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  8. HSSS

    HSSS Type 2 · Expert

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    I concede to your far greater knowledge of type 1. Just didn’t want to not include you guys. Also perhaps didn’t word it clearly. I meant easy prompt access to courses, and the equipment that helps the person - without rationing - whatever suits them best.
     
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  9. Member496333

    Member496333 · Guest

    What really boggles the mind is that by all accounts some T1 are being rationed supplies because too much money is being spent treating the consequences of telling T2 to slowly kill themselves.
     
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  10. Guzzler

    Guzzler Type 2 · Master

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    I think that's a fair comment. If more people with Pre Diabetes/Type 2 Diabetes were shown educational sources such as this short video and those like it they would get the concept really quickly and easily. First thing is for the HCPs to STOP telling people not to test even if the local CCG won't pay patients should be taught how and when to test and how to interpret the readings. Support platforms (either IRL or online) are a boon to success too.

    Four minutes. Note, this is a decade old!

     
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  11. lucylocket61

    lucylocket61 Type 2 · Expert

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    The article doesnt split out type 2 and all the other types.

    It doesnt say how much treatment was for other conditions and the person just happened to also be a diabetic.

    Usual badly worded claptrap.

    I suppose there will now be more flack for us overweight type 2's to deal with.
     
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  12. EllieM

    EllieM Type 1 · Moderator
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    Well, it said that "around 18 per cent of hospital beds were occupied by someone with diabetes - but it is incredibly important to stress that only 8 per cent were admitted because of their condition." So, is that 8% of the diabetics, or 8% of the beds (nearly half of the diabetics). Really poor wording. And how do you count conditions that could be diabetic complications, but are also got by non diabetics?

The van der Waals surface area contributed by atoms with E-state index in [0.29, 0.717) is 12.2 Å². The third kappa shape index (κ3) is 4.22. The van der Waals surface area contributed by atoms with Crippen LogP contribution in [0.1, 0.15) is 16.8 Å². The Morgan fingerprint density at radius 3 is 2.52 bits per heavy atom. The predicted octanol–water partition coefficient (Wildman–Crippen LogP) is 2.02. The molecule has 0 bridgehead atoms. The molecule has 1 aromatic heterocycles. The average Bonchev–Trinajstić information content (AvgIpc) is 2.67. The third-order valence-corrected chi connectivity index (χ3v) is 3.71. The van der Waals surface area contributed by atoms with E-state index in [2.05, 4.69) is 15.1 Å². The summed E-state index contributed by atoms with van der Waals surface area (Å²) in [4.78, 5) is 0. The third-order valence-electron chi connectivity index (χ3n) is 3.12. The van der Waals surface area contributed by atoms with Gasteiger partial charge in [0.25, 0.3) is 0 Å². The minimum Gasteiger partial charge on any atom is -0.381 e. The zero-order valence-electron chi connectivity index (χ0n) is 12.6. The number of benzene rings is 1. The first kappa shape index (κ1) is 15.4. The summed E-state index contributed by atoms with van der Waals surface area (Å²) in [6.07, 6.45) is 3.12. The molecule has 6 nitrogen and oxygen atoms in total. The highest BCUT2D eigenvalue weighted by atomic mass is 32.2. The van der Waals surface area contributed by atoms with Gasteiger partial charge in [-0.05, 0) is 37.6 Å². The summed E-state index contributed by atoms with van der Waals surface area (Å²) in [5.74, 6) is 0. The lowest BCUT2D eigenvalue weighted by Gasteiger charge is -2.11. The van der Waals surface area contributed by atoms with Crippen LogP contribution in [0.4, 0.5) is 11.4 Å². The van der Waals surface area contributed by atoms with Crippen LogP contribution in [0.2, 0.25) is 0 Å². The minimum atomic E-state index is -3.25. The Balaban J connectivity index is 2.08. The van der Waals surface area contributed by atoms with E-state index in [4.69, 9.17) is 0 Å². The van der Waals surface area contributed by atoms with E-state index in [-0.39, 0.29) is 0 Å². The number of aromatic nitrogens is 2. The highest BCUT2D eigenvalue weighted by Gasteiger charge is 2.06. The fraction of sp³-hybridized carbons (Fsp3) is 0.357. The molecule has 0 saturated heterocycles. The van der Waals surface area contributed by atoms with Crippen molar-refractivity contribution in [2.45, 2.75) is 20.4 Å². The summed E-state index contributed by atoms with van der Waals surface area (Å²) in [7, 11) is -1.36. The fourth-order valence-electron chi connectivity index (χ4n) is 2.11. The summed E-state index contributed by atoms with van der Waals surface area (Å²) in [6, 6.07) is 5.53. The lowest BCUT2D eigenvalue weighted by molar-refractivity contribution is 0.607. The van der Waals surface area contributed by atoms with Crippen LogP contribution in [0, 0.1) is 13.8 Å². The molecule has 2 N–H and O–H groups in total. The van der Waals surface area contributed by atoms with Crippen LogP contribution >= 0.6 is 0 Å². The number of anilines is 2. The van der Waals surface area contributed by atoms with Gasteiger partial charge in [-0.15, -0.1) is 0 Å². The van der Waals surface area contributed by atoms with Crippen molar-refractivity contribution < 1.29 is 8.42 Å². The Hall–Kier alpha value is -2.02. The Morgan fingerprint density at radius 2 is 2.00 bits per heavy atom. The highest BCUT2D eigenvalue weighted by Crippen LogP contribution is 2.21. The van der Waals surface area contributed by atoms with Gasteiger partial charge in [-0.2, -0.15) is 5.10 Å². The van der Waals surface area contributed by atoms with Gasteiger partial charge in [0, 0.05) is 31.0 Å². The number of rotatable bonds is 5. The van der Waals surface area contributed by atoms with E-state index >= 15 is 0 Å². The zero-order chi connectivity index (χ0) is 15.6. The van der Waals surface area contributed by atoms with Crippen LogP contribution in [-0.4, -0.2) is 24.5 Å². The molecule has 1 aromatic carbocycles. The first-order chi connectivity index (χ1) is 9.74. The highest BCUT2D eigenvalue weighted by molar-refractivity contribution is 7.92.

Not surprised that T1s are so expensive, just the cost of insulin is very expensive. But my experience of T1s in hospital is that I would never trust a ward to look after me if I was incapable of managing my insulin. Intensive care, yes, ward nurses no.
     
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  13. Member496333

    Member496333 · Guest

    Yes. Any number of other related ailments caused my metabolic syndrome. Heart disease, obesity, hypertension etc. Diabetes is just the tip of the iceberg. You can probably slap another zero onto that £3bn. Maybe two.

    Can anyone hear the sound of the cash registers? And I wonder how much is spent on statins treating people for a "condition" they don't even have? Kerching!
     
  14. Tophat1900

    Tophat1900 Type 3c · Well-Known Member

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    And what are the newly diagnosed T2's told?...Don't test your levels and handed a nice little brochure about what you should eat that defies commonsense. It is madness!
     
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  15. kokhongw

    kokhongw I reversed my Type 2 · Well-Known Member

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    Throwing good money after bad... "It is hoped that measures, such as expansion of the NHS Diabetes Prevention Programme, will improve the situation and bring down NHS spending on diabetes management in the future. "
     
  16. Member496333

    Member496333 · Guest

    The BBC are this morning also blaming the patients.

    “...ineffective management of the condition by patients.”

    I give up on humanity. I say we take off and nuke the planet from orbit.
     
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  17. Tophat1900

    Tophat1900 Type 3c · Well-Known Member

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    Ineffective management by patients.... who are following doctor and dietary advice. Gotta love that conclusion. Lets ignore how they are being advised to manage it and blame the patient, so much easier.
     
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  18. Member496333

    Member496333 · Guest

    Yup. Help people get diabetes by promoting poor dietary advice to an entire nation. Tell them to make it worse with more of the same once they’ve got it, then complain how expensive it is to saw their leg off.
     
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  19. Tophat1900

    Tophat1900 Type 3c · Well-Known Member

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    I instinctively grabbed my leg when I read that... :D
     
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  20. kokhongw

    kokhongw I reversed my Type 2 · Well-Known Member

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    They will blame the patients for non-compliance... even when shown the food diaries and meter readings. Ignoring all anecdotal evidence ... it is a setup I say.